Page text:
i love this album, theres some Mariachi sounds and other influences that remind me of the music of Ennio Morricone Westerns. I can't stop listening to this record, i am new to Calexico, i feel like this is the kind of music i've been wanting to hear all my life
It's quite astonishing that Calexico's 'Carried To Dust' hasn't made more headlines this year. It is almost as if they are just expected to carry on releasing superb albums and their quality of work is virtually taken for granted these days. Their whole sound on this album is a celebration of the fusion of traditional and contemporary South-Western American music, incorporating a beguiling mixture of styles, such as the Latin rhythms and Mariachi horns on the excellent opener, 'Victor Jara's Hands', a tribute to the Chilean poet & musician who was murdered in the early 70's, 'Bend To The Road', which filters a little jazz into the proceedings, 'Writer's Minor Holiday', a dusty pop-rock song which has echoes of Grant Lee Buffalo and the chilled-out soundscape of the album closer, 'Contention City'. Those songs are only examples of the richness of influence and musical texture you can expect from this release and each wonderful track has something unique to offer to your listening experience.
Apart from those mentioned above, other songs which stand out for me include the dark and beautiful 'Two Silver Trees', the impossibly grand 'The News About William' (which could have easily featured in a John Ford film), the delicious distorted guitar of 'Man Made Lake', the haunting vocals on the laid-back 'House Of Valparaiso', a duet with Sam Beam (Iron and Wine), and the beautiful, almost-soporific 'Red Blooms'. Add to those highlights the romantic Spanish drama of 'Inspiracion', the straight-forward, sweet country duet of 'Slowness', the mesmerising acoustic guitar picking of 'Falling From Sleeves' and what sounds like the theme to a Spaghetti Western in 'El Gatillo (Trigger Revisited)' and you have one of the most remarkable and essential albums of the year. There is everything to like about 'Carried To Dust' and it deserves all of the superlatives you can possibly think of. Highly recommended.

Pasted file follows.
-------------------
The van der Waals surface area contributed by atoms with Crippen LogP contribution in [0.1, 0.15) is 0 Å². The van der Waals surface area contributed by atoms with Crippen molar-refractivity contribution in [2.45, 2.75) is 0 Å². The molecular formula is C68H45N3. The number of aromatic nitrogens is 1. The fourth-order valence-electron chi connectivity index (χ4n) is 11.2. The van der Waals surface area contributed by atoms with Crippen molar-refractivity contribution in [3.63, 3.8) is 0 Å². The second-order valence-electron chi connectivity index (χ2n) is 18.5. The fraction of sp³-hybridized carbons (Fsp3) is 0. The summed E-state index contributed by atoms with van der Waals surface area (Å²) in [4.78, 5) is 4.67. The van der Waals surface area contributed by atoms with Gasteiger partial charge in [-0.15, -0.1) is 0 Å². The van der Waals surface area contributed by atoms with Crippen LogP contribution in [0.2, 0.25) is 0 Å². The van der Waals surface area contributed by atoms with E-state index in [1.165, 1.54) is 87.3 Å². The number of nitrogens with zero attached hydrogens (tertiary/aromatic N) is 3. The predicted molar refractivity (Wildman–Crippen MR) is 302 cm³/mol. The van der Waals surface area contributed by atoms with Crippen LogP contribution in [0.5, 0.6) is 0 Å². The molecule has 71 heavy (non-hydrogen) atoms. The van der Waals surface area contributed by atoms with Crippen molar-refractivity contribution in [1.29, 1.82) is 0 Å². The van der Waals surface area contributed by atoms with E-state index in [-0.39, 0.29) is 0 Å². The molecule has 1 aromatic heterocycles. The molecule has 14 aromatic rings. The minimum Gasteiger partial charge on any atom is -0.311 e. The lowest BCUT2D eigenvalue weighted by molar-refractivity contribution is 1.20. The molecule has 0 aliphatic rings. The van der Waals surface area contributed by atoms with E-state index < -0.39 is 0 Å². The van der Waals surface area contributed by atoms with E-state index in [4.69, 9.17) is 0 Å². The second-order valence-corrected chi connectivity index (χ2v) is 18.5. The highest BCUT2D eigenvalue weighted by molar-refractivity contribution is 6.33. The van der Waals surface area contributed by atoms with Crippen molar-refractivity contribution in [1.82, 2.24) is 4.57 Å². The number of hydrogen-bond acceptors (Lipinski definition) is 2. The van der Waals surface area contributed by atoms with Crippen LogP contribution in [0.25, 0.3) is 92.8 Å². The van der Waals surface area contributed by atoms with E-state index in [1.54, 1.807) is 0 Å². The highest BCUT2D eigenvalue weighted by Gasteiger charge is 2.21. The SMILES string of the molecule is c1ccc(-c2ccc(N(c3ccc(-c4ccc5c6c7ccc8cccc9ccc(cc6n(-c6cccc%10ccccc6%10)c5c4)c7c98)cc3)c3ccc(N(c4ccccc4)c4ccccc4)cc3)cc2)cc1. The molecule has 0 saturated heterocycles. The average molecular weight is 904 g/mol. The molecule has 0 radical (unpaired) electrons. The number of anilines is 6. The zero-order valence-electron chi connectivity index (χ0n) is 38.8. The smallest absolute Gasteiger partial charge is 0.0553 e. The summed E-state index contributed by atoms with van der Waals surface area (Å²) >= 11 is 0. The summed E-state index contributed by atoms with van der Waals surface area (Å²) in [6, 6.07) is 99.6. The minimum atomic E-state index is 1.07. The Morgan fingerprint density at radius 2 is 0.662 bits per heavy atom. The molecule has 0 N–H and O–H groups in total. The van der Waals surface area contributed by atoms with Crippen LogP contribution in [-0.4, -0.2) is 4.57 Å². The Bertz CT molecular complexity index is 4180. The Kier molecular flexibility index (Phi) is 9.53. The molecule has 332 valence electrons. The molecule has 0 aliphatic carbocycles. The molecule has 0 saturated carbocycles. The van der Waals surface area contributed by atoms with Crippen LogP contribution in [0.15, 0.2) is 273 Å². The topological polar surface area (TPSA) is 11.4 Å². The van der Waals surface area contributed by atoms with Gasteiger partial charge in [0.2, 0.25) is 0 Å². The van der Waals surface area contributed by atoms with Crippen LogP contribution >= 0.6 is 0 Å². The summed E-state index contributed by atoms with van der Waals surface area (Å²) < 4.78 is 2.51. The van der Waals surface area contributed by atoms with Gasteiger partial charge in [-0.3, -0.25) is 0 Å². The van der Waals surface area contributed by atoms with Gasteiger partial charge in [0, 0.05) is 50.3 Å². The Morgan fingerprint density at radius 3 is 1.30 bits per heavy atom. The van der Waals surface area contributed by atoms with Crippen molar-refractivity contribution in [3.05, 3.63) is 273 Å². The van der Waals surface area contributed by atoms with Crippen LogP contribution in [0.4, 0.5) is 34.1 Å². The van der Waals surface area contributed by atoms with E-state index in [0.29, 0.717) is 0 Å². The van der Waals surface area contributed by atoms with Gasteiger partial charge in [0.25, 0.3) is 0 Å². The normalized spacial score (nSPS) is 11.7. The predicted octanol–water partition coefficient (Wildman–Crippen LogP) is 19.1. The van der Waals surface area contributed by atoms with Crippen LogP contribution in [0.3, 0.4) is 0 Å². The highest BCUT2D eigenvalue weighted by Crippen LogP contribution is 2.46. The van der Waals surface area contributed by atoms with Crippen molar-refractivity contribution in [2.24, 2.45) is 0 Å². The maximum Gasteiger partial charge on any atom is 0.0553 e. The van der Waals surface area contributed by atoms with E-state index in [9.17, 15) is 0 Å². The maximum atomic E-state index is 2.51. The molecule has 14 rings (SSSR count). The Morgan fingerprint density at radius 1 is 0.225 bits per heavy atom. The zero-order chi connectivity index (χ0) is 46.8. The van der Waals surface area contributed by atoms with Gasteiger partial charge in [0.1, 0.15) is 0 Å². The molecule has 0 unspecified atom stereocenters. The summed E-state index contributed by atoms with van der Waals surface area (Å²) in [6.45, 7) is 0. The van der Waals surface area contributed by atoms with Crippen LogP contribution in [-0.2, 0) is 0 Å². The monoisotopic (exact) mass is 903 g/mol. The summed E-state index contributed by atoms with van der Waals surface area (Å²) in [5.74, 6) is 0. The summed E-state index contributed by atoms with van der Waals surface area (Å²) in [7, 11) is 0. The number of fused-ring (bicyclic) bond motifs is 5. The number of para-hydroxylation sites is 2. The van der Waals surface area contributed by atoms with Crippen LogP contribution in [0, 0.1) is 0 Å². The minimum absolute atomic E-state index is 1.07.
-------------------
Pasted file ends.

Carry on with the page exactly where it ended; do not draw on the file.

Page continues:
I have to say that vinyl edition of this Calexico album is of very high quality. I was a little bit sceptic when ordering, considering my previous experience with new vinyl arriving with scratches, dirt, and has audible hiss and pops although arrived new and unpacked. When this one arrives I was very pleased to see that it was clear, no visible dirt or fingertips on vinyl, just as it's suppose to be. Then, after playing it, I could fully enjoy clear vinyl sound at its finest. This prooves to be one of the best buys I have made among new vinyl editions.
`Carried to Dust` is Calexico's most mature work to date, arguably the best synthesis of their frontier atmospherics and Latin-inflected country songwriting. The follow-up to 2005's much-dismissed `Garden Ruin', `Carried to Dust' makes the `South-Western noir' tag stick better than any other Calexico album. It's a record of great dusky beauty, varied and unusual musicianship and haunting songs. More understated than their aknowledged masterpiece `Feast of Wire`, `Carried to Dust' may pass that benchmark in time with its flickering, insidious quality. Cinematic but subtle, whispery yet substantial, there are fewer straight-out brooding Enio Morricone instrumentals, only one blatant Tex-Mex jam. The album is largely song-orientated but, unlike Garden Ruin, deftly impressionistic, with ghostly electronic touches that recall Wilco's `Ghost is Born`, Bon Iver's `Emma, Forever Ago`, and the work of long-term collaborator Iron & Wine, aka Samuel Beam, who features here on the sublime `House Of Valparaiso'.
Despite working with a number of guest singers and musicians (also including Canadian singer Pieta Brown and Amparanoia's Amparo Sanchez) Joey Burns and John Convertino have been successful in qwelling the magpie-ish tendencies of previous albums, sustaining a coherent mood over a (thankfully) more concise 45 minutes. While it may not have the epic scope and more various thrills of `Feast of Wire', `Carried to Dust' is a more focused album - the sound of a band comfortable with their, um, sound, and the possibilities it presents. As much as I loved the border country schtick that made them famous, I always felt that band were doomed to pigeonholing and it is great to hear them pull off an album of songs without compromising their South-Western soul. Better still, `Carried to Dust''s moods are rarely prosaic - less readily associated with the default American landcapes of earlier albums.
Aside from the wonderful `House of Valparaiso', other album highlights include the glimmering oriental harps of `Two Silver Trees' or the polished, Chris Isaak noir of `Man Made Lake' - fuzzy guitars and minor key glockespiel conspiring towards a blissful dissonance. The seafarer's poem `The News About William' recalls Fleet Foxes' romantic folk, but what Joey Burns lacks as a singer compared to Robin Pecknold, Calexico compensate with a musical tapestry richer than that of their contemporaries. `Writer's Minor Holliday', with its backing vocal sighs from Adrienne DeNIke and swaggering rhythm section, echoes James Jackson Toth's fine solo debut `Waiting In Vain`. While `Slowness' is a hazy country duet between Burns and Pieta - with all the gorgeous steel pedal twang you could ever hope for - `Inspiracion' is skeletal Latin folk, Tom Waits at a Dia De Los Muertos procession. Enjoy!